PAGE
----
Her dad is having ever-present but obliquely mentioned financial problems, and her parents move her from her much-loved home in Minnesota to a small, shabby San Francisco pad. Luckily (?), the celebrity-voiced personifications of Riley’s feelings are there to help. Joy (Amy Poehler) runs the show, and under her watchful eye everything is mostly fun and pleasant, though  when Sadness (Phyllis Smith) interferes Riley’s mood transitions, predictably, from sunny to gloomy.

Anger (Lewis Black) fumes and rages while flames literally leap from his crimson head while Fear (Bill Hader) timidly and neurotically weighs the possible risk in any given situation. Disgust (Mindy Kaling) is kind of the queen bee of the group, adding a dose of much-needed snark.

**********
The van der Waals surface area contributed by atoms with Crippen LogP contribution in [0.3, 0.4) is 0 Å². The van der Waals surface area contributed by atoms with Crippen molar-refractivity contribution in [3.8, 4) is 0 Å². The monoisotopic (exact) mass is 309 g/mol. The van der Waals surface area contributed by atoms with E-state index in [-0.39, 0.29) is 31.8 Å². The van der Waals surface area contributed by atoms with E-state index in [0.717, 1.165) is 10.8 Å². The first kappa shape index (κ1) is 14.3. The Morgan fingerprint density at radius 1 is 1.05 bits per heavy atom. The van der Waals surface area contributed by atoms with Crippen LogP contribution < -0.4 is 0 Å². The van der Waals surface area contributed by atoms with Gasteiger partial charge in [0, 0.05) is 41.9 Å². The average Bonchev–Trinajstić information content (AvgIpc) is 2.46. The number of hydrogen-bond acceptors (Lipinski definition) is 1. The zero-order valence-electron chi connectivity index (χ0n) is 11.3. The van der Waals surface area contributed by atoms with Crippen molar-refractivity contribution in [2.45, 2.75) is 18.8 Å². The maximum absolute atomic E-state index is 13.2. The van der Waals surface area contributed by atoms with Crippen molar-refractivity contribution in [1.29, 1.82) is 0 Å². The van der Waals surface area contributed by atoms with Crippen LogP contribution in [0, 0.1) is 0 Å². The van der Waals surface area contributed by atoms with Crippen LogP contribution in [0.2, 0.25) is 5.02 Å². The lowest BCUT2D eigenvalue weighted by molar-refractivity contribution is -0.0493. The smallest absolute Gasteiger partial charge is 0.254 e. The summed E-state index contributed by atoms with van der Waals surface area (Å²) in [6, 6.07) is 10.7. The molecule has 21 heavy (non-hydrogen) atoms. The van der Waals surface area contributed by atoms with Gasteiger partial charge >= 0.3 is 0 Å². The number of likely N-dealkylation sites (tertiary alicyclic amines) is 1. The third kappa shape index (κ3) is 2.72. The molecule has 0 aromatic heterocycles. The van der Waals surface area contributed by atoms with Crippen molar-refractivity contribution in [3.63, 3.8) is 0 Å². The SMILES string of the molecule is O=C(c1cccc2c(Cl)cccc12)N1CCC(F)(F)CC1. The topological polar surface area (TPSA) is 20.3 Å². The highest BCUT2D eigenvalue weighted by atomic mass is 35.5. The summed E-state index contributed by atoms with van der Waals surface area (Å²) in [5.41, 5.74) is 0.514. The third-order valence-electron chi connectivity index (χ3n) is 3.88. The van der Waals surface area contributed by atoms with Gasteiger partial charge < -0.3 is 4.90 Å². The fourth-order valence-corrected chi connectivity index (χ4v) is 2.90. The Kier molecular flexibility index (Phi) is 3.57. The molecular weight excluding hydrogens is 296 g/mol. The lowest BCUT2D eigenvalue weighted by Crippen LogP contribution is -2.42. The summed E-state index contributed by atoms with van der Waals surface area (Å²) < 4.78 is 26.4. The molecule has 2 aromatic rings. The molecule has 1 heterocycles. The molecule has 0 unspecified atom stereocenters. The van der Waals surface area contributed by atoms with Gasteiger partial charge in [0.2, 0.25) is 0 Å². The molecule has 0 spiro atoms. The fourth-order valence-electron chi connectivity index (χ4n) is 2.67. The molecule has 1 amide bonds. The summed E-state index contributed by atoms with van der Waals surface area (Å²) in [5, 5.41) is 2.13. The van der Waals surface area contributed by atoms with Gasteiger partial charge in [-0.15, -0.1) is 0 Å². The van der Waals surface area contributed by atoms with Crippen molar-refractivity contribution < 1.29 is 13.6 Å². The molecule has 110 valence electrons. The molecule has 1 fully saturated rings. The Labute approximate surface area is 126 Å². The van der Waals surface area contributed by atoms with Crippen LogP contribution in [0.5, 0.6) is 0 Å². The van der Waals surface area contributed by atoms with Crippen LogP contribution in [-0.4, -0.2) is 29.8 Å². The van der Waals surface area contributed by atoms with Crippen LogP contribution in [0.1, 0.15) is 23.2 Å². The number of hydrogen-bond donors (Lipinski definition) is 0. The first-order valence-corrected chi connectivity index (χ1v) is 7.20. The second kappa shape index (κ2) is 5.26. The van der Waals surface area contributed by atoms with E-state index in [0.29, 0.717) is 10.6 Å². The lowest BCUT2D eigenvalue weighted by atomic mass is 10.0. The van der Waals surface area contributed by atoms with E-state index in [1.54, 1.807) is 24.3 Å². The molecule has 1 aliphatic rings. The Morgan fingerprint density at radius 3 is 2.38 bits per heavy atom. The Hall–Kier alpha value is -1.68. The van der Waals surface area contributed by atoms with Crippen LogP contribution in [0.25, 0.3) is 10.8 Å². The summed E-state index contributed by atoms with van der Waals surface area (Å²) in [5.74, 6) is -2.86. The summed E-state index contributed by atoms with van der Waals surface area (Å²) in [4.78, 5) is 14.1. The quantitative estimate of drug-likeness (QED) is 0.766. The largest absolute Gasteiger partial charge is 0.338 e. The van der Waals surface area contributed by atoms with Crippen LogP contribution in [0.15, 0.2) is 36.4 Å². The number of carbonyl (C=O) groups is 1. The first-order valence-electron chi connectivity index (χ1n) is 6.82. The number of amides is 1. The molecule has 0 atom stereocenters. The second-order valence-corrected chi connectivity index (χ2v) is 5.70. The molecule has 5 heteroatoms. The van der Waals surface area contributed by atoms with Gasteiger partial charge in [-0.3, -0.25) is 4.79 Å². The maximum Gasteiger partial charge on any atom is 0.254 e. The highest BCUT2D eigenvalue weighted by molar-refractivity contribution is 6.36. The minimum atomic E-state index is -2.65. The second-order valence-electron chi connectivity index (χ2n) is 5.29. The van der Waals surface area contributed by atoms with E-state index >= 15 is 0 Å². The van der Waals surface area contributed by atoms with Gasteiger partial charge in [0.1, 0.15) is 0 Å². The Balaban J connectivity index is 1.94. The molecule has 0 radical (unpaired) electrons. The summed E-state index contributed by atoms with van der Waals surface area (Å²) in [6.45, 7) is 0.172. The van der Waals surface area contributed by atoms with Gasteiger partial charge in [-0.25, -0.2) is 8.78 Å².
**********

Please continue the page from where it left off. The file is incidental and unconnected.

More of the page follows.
Riley’s feelings are kind of a dysfunctional little family held together by the same circumstances (i.e. they inhabit the same brain,) but Joy fails to recognize that melancholy can a valuable, even healthy part of the spectrum that makes up the self until she and Sadness are inadvertently cast into the outskirts of the mind and Riley suffers a kind of an emotional shut-down.

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Tender and funny, “Inside Out” didn’t hit me in the feels as much as “Up,” an earlier effort and a personal favorite of mine, but it is an enjoyably creative adventure through an eleven-year-old girl’s mind. If the visuals of the dreamscape that Riley’s emotions inhabit was half as fun to create as they were to watch, then they must not have felt much like work at all as much as a veritable artist’s playground.